Sherman 75mm turret types
M4 Sherman had many variations in hull and turret design during its
production run. The earliest turret had the "low bustle", while the
later ones had the "high bustle".
The turret of the T6 pilot featured the
gunner's rotor sight device to the right side
of the turret,
two pistol ports on the turret sides with M3 Lee style protectoscopes,
the M3 Lee MG cupola, & a very simple gun shield. Note that neither the turret, nor the gun are equipped with
The first production turrets
continued to have the rotor sight device. From counting heads, it is
thought that about the first 30 Lima LW Shermans & maybe the first
10 Pressed Steel Cars had that device. It was vulnerable to being
fouled by bullet splash & was replaced in production with the
gunner's periscope in April, 1942. As best we can tell, no other
company's Shermans used the rotor sight device, so this should only be
seen on very early M4A1s. Like the pepperpot exhaust, the rotor
sight device was considered "not-battle worthy", so those turrets were not to
be shipped overseas to combat units. However, at least one slipped
through the cracks, & a period photography shows one as a battle
casualty in Italy (photo courtesy of Massimo Foti).
The other features of the T6 turret were replaced or improved by
the time that production got underway. The commander's split hatch
quickly replaced the M3 Lee style MG cupola, the turrets were built with a pistol port with solid door on the left
side only, & a rotor gun shield (mantlet) was added, to protect the gun works
from bullet splash (as seen on the turret shown above).
Early production turrets had the lifting rings mounted
"high", and by the end of 1942, they had been moved to the more usual "low" position.
The 75mm turret rear profile was changed to improve clearance for the
larger drivers' hatches of the later hull designs. This clearance
change resulted in the "high bustle" turret with older turrets termed as
"low bustle." These are modelers' terms only, the Army would have
referred to the turrets by drawing number.
In December 1943, Pressed Steel Car transitioned to
the high bustle D50878 turret, such as are on the 2 M4A1(75) DDs at Port-en-Bessin (France) & the one
at Slapton Sands (UK). Without more data available, we can only guess that PSC might have had between
300 & 400 low bustle, loader's hatch D50878 turrets, & 100 to 175 high
bustles, loader's hatch D50878 turrets.
Fisher Body used D78461 turrets on
their M4A3(75)Ws right from the start in Feb, 1944, and we can't say for now if they ever had any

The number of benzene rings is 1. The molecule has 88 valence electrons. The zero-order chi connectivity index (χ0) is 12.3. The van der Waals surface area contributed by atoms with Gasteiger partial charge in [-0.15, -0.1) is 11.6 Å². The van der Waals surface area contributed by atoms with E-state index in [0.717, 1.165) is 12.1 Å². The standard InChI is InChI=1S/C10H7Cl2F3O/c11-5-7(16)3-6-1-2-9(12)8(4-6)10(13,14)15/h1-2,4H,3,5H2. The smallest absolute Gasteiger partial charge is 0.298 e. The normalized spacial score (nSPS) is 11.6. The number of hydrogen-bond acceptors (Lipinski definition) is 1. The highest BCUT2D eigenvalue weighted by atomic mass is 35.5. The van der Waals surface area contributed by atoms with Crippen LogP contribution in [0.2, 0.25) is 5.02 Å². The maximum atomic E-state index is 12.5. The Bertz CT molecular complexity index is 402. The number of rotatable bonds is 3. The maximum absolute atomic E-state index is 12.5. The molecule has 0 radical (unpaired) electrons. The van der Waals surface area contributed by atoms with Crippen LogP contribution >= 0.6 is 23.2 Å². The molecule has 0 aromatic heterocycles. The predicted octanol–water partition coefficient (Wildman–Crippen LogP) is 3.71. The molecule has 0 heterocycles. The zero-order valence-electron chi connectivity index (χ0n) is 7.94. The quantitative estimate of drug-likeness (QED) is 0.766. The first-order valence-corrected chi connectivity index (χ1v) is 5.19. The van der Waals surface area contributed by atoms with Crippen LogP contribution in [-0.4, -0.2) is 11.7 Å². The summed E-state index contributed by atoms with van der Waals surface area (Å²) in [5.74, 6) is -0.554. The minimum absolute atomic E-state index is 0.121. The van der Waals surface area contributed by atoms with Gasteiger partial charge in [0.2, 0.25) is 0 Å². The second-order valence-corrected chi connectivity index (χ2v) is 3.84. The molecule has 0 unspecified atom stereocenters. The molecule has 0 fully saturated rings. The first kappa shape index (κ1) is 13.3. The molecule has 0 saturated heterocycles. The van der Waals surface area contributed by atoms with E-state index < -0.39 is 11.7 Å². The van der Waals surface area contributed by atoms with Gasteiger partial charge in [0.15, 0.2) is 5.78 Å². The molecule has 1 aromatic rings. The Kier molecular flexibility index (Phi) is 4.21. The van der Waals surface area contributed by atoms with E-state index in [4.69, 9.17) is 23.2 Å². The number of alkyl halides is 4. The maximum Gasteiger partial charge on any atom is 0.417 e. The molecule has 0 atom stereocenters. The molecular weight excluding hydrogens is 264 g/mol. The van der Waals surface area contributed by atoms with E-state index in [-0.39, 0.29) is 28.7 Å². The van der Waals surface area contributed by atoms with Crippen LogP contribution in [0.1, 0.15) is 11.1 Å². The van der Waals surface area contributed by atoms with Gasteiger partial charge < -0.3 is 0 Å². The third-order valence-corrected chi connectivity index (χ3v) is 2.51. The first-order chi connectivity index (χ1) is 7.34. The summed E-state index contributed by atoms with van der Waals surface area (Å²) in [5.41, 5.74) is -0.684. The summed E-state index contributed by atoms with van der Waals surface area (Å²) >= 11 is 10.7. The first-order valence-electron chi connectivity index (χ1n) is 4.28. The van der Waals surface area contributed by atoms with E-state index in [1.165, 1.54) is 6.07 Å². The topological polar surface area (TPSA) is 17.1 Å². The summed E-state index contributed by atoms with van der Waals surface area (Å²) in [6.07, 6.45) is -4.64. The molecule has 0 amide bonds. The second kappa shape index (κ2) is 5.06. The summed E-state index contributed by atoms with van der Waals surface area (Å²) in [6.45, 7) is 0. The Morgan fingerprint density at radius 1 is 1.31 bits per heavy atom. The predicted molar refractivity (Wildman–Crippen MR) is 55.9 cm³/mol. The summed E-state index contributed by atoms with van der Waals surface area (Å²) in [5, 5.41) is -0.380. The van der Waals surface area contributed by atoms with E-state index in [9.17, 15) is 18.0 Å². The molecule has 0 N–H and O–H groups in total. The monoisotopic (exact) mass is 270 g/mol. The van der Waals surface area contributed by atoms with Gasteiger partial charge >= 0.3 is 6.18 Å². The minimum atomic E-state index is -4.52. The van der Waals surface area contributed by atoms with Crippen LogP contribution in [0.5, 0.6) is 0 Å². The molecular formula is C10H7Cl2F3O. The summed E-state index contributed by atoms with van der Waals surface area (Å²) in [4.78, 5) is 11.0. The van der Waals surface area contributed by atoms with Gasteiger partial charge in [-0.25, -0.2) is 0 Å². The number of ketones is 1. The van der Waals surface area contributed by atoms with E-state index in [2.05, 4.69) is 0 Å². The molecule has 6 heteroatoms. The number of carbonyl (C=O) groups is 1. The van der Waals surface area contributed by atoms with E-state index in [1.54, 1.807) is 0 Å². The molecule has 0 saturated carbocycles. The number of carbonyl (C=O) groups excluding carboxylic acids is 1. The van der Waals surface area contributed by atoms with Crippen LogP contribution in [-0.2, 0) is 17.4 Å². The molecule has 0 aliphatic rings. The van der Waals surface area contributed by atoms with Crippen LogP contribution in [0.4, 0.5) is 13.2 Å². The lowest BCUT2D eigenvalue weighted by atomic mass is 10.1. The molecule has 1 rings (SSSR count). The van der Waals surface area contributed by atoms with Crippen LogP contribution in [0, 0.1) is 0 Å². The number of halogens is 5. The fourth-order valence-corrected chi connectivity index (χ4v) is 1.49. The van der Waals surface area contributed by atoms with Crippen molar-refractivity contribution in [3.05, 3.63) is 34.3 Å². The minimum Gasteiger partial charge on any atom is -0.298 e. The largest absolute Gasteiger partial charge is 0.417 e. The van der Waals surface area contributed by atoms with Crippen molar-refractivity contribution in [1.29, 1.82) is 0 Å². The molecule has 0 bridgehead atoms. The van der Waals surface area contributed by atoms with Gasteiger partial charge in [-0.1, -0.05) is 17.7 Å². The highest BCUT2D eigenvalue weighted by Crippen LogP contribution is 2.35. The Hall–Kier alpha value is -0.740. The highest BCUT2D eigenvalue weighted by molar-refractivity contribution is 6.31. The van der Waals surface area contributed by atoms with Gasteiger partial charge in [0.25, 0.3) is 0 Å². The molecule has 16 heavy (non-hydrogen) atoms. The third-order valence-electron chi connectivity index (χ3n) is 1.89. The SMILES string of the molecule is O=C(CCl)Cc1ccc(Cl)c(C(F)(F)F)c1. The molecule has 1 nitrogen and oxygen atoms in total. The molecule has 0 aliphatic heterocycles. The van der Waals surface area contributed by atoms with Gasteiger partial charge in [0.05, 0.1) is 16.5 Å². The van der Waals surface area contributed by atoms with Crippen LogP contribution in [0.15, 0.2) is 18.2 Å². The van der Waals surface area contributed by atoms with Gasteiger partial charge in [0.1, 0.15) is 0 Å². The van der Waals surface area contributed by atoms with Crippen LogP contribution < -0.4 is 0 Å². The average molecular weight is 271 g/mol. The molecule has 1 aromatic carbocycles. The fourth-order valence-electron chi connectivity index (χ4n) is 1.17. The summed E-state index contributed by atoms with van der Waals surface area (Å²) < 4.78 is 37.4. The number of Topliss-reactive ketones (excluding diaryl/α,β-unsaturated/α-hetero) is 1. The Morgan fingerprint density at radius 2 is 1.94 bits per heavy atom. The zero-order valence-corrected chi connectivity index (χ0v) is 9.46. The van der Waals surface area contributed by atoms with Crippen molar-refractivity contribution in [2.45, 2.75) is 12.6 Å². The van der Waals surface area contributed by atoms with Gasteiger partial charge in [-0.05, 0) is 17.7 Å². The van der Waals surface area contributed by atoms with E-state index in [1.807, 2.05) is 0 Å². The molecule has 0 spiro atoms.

high bustle D50878s.
From counting heads, it is thought that Chrysler transitioned directly from the D50878 no pistol port turret to
the D78461 high bustle in late November, 1943.
|"Low bustle" 75mm turret (part number D50878)
|"High bustle" 75mm turret (part number D50878 or D78461)
Late "High bustle"
75mm turret (part number D78461)
Late high bustle D78461 turrets have
a bulge to better accomodate the commanders vision cupola (circled in
red). This modification seems to have appeared on turrets produced from
November 1944 (Joe DeMarco).
Sherman 105mm turret types
The 105mm turret is a
transformed "High bustle" 75mm turret, with an additional
ventilator at the rear (circled in red on the last photo),
behind the tank commander's and loader's hatches. It is usually found
with the late model of tank commander's hatch (vision cupola).
Sherman 76mm turret (a.k.a. T23 turret) types
When the 76 mm gun was
first installed in the M4 turret, mounting this gun in the original M4
turret proved to be problematic,
and so the larger turret from the aborted T23 tank
used instead for
the definitive production version of the 76 mm M4 Shermans.
There were 3 main variants for the T23 turret.
The earliest T23 turrets that were installed on 76mm M4 Shermans
directly came from the T23 production run. They can be recognized
thanks to the extra lifting ring on the turret edge (circled in red),
that was suppressed on later turrets.
The following T23 turret variants have this extra lifting ring suppressed, as shown below.
Those later turrets can be found :
-with 2 cupolas, the loader's cupola on the left side usually being a
"split hatch" cupola (part number D82081, first picture below)
-with either a "split hatch cupola" or a "vision cupola" for the
and an oval hatch for the loader (part number 7054366, second and third pictures below)
The early T23 turrets
have two large cupolas, the loader's cupola on the left
side is usually a "split hatch cupola" (with a
2-pieces hatch), and the tank commander's cupola on the right
side is usually a "vision cupola" (with a 1-piece hatch).
The late T23 turrets
have the loader's cupola replaced with an oval hatch. The tank
commander's hatch on the right side is either a "split hatch cupola" (with
a 2-pieces hatch, as seen on the picture) or a "vision cupola"
a 1-piece hatch).